Teaching programming with computational and informational thinking

2.50
Hdl Handle:
http://hdl.handle.net/10547/346506
Title:
Teaching programming with computational and informational thinking
Authors:
Michaelson, Greg
Abstract:
Computers are the dominant technology of the early 21st century: pretty well all aspects of economic, social and personal life are now unthinkable without them. In turn, computer hardware is controlled by software, that is, codes written in programming languages. Programming, the construction of software, is thus a fundamental activity, in which millions of people are engaged worldwide, and the teaching of programming is long established in international secondary and higher education. Yet, going on 70 years after the first computers were built, there is no well-established pedagogy for teaching programming. There has certainly been no shortage of approaches. However, these have often been driven by fashion, an enthusiastic amateurism or a wish to follow best industrial practice, which, while appropriate for mature professionals, is poorly suited to novice programmers. Much of the difficulty lies in the very close relationship between problem solving and programming. Once a problem is well characterised it is relatively straightforward to realise a solution in software. However, teaching problem solving is, if anything, less well understood than teaching programming. Problem solving seems to be a creative, holistic, dialectical, multi-dimensional, iterative process. While there are well established techniques for analysing problems, arbitrary problems cannot be solved by rote, by mechanically applying techniques in some prescribed linear order. Furthermore, historically, approaches to teaching programming have failed to account for this complexity in problem solving, focusing strongly on programming itself and, if at all, only partially and superficially exploring problem solving. Recently, an integrated approach to problem solving and programming called Computational Thinking (CT) (Wing, 2006) has gained considerable currency. CT has the enormous advantage over prior approaches of strongly emphasising problem solving and of making explicit core techniques. Nonetheless, there is still a tendency to view CT as prescriptive rather than creative, engendering scholastic arguments about the nature and status of CT techniques. Programming at heart is concerned with processing information but many accounts of CT emphasise processing over information rather than seeing then as intimately related. In this paper, while acknowledging and building on the strengths of CT, I argue that understanding the form and structure of information should be primary in any pedagogy of programming.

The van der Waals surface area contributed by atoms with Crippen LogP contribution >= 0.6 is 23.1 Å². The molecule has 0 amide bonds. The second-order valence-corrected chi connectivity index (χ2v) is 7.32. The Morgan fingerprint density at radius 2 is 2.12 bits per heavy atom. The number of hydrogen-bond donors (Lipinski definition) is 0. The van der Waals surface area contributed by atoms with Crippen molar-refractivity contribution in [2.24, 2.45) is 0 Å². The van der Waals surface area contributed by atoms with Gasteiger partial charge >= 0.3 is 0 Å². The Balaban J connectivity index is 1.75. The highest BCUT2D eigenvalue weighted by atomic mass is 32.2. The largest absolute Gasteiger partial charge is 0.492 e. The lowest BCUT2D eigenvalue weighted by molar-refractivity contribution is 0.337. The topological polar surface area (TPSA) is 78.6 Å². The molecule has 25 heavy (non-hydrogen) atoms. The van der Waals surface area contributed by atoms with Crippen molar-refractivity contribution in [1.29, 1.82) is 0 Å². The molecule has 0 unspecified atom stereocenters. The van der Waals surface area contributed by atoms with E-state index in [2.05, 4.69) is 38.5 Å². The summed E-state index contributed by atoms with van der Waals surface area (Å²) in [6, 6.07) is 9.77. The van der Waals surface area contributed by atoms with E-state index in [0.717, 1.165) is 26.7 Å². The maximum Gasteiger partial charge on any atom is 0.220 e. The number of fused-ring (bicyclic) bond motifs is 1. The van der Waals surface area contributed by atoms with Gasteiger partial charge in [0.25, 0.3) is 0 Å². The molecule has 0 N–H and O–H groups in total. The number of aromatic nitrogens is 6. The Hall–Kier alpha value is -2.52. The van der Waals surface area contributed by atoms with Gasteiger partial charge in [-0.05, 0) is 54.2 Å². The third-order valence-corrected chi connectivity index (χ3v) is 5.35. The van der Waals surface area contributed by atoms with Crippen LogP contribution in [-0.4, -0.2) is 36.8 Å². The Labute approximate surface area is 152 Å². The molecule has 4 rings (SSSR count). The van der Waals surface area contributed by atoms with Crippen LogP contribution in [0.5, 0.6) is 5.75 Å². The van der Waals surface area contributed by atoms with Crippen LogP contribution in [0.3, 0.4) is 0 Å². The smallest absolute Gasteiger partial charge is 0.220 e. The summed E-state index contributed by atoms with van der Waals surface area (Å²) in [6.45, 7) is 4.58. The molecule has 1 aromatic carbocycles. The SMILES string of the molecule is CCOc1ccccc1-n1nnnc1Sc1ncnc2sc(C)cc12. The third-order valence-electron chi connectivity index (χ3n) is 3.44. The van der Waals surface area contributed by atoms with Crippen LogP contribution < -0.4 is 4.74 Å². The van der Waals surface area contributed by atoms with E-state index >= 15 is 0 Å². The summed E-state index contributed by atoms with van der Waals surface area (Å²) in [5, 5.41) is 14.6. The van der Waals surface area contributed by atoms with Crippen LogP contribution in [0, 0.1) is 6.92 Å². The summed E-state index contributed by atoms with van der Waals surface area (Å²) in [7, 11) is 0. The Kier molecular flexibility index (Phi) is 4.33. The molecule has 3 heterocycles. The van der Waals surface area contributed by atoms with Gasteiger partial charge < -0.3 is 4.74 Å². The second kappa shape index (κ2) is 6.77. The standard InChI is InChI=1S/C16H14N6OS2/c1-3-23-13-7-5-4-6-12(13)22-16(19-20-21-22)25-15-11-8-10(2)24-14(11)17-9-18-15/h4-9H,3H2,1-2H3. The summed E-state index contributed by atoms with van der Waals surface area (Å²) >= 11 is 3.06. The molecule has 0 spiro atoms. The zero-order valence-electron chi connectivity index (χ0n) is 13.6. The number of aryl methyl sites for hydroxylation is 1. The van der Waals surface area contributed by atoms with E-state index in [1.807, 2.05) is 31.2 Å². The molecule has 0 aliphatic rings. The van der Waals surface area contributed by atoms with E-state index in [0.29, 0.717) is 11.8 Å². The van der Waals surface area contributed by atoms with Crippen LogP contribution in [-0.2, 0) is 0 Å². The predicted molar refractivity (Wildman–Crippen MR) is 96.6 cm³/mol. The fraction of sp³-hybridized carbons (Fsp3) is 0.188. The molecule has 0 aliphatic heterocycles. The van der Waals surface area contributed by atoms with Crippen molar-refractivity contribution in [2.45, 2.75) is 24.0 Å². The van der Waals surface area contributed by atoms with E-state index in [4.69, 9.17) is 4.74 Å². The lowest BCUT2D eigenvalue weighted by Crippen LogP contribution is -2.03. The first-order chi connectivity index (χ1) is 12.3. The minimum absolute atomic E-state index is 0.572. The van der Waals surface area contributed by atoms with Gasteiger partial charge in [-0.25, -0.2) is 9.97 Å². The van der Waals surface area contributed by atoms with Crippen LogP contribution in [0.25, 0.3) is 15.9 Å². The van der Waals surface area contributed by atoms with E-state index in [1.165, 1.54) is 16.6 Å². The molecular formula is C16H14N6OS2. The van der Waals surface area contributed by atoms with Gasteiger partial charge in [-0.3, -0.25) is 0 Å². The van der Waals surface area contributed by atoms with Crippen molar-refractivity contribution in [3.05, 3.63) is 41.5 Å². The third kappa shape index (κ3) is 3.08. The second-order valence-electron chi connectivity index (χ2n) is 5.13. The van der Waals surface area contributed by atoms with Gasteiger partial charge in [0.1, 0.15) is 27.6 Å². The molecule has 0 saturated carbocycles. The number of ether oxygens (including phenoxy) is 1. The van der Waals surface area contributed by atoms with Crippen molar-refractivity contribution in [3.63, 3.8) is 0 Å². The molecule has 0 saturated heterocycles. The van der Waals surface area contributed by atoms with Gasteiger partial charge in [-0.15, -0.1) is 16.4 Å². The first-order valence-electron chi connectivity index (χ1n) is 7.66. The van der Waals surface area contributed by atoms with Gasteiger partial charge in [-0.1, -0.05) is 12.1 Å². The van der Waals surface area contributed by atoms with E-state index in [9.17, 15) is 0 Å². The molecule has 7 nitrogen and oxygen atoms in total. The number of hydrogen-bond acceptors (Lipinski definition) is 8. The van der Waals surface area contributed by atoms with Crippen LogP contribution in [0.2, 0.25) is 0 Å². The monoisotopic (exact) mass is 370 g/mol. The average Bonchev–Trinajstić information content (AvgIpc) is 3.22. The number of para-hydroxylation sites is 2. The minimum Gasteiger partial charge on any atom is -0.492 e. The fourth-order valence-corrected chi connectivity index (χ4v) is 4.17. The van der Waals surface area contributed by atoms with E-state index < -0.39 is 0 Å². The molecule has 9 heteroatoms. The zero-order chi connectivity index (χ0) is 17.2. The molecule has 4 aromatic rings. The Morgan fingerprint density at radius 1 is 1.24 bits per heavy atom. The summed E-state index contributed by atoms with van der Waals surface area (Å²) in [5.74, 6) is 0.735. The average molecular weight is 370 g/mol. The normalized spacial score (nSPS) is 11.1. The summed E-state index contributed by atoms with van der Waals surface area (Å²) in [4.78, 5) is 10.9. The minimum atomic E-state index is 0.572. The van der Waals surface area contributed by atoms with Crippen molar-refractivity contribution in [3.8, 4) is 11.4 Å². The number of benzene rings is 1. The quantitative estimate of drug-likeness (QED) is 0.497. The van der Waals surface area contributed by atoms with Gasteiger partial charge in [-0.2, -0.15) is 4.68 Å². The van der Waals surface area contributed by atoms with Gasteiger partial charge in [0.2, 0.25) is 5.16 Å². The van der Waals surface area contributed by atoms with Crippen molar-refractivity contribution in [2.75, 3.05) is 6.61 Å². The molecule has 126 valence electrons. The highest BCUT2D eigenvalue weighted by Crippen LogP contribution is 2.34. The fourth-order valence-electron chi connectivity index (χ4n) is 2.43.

Affiliation:
Heriot-Watt University
Citation:
Michaelson, G. (2015) 'Teaching programming with computational and informational thinking'. Journal of pedagogic development 5 (1).
Publisher:
University of Bedfordshire
Journal:
Journal of pedagogic development
Issue Date:
Mar-2015
URI:
http://hdl.handle.net/10547/346506
Additional Links:
http://www.beds.ac.uk/jpd/volume-5-issue-1-march-2015/teaching-programming-with-computational-and-informational-thinking
Type:
Article
Language:
en
Series/Report no.:
Volume 5; Issue 1
ISSN:
2047-3265
Appears in Collections:
Journal of Pedagogic Development

Full metadata record

DC FieldValue Language
dc.contributor.authorMichaelson, Gregen
dc.date.accessioned2015-03-12T09:44:55Zen